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Central London prices soar on past peak

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  • 31/08/2011
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Central London prices soar on past peak
Price growth in the prime central London market continued through August with a further 0.9% rise, reported Knight Frank.

Prices have been rising strongly since April 2009, and are now almost 4% higher than their previous peak in March 2008.

On the demand side, new buyer volumes were up 11% over this period, with viewings up 23% and the number of offers being made on properties up by 13%.

Liam Bailey, head of residential research at Knight Frank, said: “Stock volumes have risen by 13%, but the rate of sales is keeping pace with this increase, with the number of exchanges rising by 15% year-on-year and the number of properties going under offer rising by 67% over the same period. In summary, prices are higher, as is demand, and supply increases are being absorbed by the market with a sharp rise in year-on-year sales volumes.”

Knight Frank said that despite London’s much touted ‘safe haven’ status taking a knock this month with the rioting, it looks unlikely to dent international buyers’ desire for property in the city.

Its outlook for the prime London market is for price growth to run a little further this year.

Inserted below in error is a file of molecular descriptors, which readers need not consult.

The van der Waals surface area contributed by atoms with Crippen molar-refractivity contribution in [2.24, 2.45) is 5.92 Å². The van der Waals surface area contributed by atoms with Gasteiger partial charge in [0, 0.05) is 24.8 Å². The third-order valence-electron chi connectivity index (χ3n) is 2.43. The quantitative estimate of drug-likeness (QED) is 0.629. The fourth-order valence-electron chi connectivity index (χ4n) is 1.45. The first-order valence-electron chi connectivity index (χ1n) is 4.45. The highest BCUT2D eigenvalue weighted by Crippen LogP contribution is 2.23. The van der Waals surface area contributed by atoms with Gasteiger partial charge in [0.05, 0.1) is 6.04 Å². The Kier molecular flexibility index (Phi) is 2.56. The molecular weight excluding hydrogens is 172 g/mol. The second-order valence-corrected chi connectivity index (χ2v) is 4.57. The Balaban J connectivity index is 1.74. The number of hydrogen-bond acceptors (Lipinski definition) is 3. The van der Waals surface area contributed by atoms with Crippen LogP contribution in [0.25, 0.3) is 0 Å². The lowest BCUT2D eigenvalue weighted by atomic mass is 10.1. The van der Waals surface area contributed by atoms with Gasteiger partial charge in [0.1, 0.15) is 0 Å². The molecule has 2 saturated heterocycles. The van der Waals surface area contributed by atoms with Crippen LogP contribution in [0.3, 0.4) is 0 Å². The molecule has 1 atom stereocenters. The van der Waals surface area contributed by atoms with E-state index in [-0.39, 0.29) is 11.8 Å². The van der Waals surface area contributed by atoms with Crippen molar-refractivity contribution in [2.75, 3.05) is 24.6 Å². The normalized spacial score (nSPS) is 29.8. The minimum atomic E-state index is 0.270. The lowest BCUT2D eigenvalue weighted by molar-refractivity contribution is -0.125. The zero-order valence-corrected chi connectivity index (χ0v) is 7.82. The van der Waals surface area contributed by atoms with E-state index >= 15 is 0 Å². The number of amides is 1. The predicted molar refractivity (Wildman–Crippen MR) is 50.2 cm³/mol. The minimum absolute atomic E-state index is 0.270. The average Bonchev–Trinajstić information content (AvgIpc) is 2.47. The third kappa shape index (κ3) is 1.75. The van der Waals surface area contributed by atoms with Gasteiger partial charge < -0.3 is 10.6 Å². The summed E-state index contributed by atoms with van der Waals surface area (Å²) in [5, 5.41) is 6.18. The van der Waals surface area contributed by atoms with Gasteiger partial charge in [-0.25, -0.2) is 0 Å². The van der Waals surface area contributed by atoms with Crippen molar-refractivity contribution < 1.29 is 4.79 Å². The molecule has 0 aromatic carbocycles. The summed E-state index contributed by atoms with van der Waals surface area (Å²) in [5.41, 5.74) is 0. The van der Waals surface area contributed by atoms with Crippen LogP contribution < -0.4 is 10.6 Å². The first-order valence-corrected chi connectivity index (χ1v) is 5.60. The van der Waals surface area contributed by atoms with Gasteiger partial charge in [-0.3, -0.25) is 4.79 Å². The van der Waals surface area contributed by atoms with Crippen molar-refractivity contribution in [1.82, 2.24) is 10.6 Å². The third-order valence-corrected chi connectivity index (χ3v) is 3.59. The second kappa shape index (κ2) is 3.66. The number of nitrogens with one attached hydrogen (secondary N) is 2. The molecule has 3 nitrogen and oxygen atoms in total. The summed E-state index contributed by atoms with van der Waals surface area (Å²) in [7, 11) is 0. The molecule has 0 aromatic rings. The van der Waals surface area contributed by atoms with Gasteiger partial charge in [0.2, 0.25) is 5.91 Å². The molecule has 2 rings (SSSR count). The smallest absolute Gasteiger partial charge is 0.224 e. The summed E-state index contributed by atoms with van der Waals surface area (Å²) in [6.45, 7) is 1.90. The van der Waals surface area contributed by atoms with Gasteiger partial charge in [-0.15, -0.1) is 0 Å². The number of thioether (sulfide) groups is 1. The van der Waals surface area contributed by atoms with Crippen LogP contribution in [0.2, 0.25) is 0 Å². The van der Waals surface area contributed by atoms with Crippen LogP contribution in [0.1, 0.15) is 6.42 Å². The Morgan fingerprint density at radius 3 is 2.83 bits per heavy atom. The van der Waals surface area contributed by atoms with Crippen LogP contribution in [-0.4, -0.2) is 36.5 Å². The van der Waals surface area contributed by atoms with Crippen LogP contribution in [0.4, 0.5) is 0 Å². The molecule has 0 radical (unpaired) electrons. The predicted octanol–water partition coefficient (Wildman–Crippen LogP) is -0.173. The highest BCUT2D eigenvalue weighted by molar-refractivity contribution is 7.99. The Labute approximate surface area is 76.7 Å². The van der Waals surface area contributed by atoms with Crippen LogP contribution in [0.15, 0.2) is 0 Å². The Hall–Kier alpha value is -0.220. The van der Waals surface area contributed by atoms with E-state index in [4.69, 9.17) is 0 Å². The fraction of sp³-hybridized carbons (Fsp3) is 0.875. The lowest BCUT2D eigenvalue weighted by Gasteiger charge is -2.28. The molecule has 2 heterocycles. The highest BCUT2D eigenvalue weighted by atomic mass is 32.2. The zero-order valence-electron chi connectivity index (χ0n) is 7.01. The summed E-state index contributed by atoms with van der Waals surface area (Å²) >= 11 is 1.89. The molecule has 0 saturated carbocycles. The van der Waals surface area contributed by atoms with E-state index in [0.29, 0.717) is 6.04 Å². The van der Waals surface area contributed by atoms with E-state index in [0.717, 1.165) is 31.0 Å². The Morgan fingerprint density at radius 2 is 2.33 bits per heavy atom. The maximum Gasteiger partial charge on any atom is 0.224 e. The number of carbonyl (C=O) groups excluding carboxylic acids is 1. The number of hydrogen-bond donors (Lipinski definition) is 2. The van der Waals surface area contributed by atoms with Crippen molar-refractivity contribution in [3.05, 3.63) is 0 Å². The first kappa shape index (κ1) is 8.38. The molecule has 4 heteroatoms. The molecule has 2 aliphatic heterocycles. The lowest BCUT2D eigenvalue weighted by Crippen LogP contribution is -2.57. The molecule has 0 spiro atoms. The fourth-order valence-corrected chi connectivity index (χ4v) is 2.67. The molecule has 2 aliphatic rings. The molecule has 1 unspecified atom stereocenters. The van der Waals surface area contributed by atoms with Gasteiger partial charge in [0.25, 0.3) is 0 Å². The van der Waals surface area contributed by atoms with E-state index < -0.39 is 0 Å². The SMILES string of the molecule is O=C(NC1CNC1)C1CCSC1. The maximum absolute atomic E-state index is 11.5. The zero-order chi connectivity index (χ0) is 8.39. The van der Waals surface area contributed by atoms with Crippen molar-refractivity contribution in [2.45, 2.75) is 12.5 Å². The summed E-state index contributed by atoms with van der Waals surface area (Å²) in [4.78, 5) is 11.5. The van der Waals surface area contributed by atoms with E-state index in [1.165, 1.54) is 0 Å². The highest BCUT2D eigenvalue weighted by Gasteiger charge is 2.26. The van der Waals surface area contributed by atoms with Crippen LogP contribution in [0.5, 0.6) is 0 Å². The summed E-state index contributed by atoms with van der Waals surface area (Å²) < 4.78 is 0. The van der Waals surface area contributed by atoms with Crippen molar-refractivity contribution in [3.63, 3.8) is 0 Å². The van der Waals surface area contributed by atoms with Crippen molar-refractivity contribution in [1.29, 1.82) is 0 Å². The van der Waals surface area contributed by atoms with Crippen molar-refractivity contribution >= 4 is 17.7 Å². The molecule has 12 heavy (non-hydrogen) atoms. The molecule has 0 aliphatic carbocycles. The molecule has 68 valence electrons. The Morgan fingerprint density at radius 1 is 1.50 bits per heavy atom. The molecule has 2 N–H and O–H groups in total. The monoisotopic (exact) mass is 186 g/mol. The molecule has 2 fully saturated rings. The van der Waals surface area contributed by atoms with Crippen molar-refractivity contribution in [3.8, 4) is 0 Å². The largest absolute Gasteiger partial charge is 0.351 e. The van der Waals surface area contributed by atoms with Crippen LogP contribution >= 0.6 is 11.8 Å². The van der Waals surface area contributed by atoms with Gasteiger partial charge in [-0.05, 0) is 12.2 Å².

Meanwhile, it found that UK rents have hit a record high, increasing by 26.3% since June 2009.

In London, rents rose nearly 7% since January, including a 0.2% rise in August with international tenants from Europe and Asia-Pacific accounting for six out of every 10 lettings in central London.

The number of tenancies which started in the three months to August rose by 13% year-on-year, but the pipeline of tenancies agreed, which is up by 50%, suggests new lending volumes will rise steadily through Q3.

Bailey added: “One of the main drivers of this growth is the fact that international demand for London’s prime properties is even more pronounced in the rental sector than in the sales sector, with almost 60% of tenants coming from overseas.

“While tenants from Asia-Pacific have risen in importance this year, European tenants have grown as a proportion of the overall market, reflective of the demand for accommodation from smaller banks and financial organisations from Europe who have been setting up or expanding operations in London over the past two years.”

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